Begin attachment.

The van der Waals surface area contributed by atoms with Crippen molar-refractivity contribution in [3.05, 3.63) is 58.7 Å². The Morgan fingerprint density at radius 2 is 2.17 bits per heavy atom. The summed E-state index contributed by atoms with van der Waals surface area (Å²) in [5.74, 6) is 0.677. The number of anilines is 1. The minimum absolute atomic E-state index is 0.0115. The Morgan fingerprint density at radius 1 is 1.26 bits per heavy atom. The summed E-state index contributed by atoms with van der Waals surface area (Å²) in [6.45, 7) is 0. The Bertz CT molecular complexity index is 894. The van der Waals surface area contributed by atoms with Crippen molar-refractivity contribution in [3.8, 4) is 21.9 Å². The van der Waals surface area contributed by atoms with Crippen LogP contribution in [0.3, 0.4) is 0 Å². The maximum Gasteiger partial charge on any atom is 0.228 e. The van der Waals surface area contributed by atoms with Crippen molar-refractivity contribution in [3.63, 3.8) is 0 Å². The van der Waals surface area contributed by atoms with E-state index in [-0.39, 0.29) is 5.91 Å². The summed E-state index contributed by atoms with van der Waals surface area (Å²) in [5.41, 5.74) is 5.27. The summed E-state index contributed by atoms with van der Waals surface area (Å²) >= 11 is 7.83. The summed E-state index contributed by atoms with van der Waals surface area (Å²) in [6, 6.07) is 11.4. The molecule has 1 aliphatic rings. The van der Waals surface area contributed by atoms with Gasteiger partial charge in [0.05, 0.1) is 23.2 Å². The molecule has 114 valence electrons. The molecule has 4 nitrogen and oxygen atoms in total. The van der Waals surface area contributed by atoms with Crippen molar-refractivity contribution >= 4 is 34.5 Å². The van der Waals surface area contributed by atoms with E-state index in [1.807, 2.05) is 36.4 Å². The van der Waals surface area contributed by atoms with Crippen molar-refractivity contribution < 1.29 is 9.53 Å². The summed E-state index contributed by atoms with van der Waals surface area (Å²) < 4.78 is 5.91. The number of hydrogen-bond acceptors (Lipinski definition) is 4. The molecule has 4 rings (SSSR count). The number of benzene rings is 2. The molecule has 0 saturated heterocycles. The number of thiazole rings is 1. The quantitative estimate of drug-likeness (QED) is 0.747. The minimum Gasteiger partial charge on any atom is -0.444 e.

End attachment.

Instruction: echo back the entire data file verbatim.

The van der Waals surface area contributed by atoms with Crippen molar-refractivity contribution in [3.05, 3.63) is 58.7 Å². The Morgan fingerprint density at radius 2 is 2.17 bits per heavy atom. The summed E-state index contributed by atoms with van der Waals surface area (Å²) in [5.74, 6) is 0.677. The number of anilines is 1. The minimum absolute atomic E-state index is 0.0115. The Morgan fingerprint density at radius 1 is 1.26 bits per heavy atom. The summed E-state index contributed by atoms with van der Waals surface area (Å²) in [6.45, 7) is 0. The Bertz CT molecular complexity index is 894. The van der Waals surface area contributed by atoms with Crippen molar-refractivity contribution in [3.8, 4) is 21.9 Å². The van der Waals surface area contributed by atoms with Crippen LogP contribution in [0.3, 0.4) is 0 Å². The maximum Gasteiger partial charge on any atom is 0.228 e. The van der Waals surface area contributed by atoms with Crippen molar-refractivity contribution in [3.63, 3.8) is 0 Å². The van der Waals surface area contributed by atoms with E-state index in [-0.39, 0.29) is 5.91 Å². The summed E-state index contributed by atoms with van der Waals surface area (Å²) in [5.41, 5.74) is 5.27. The summed E-state index contributed by atoms with van der Waals surface area (Å²) >= 11 is 7.83. The summed E-state index contributed by atoms with van der Waals surface area (Å²) in [6, 6.07) is 11.4. The molecule has 1 aliphatic rings. The van der Waals surface area contributed by atoms with Gasteiger partial charge in [0.05, 0.1) is 23.2 Å². The molecule has 114 valence electrons. The molecule has 4 nitrogen and oxygen atoms in total. The van der Waals surface area contributed by atoms with Crippen molar-refractivity contribution >= 4 is 34.5 Å². The van der Waals surface area contributed by atoms with E-state index in [1.807, 2.05) is 36.4 Å². The van der Waals surface area contributed by atoms with Crippen molar-refractivity contribution < 1.29 is 9.53 Å². The summed E-state index contributed by atoms with van der Waals surface area (Å²) < 4.78 is 5.91. The number of hydrogen-bond acceptors (Lipinski definition) is 4. The molecule has 4 rings (SSSR count). The number of benzene rings is 2. The molecule has 0 saturated heterocycles. The number of thiazole rings is 1. The quantitative estimate of drug-likeness (QED) is 0.747. The minimum Gasteiger partial charge on any atom is -0.444 e.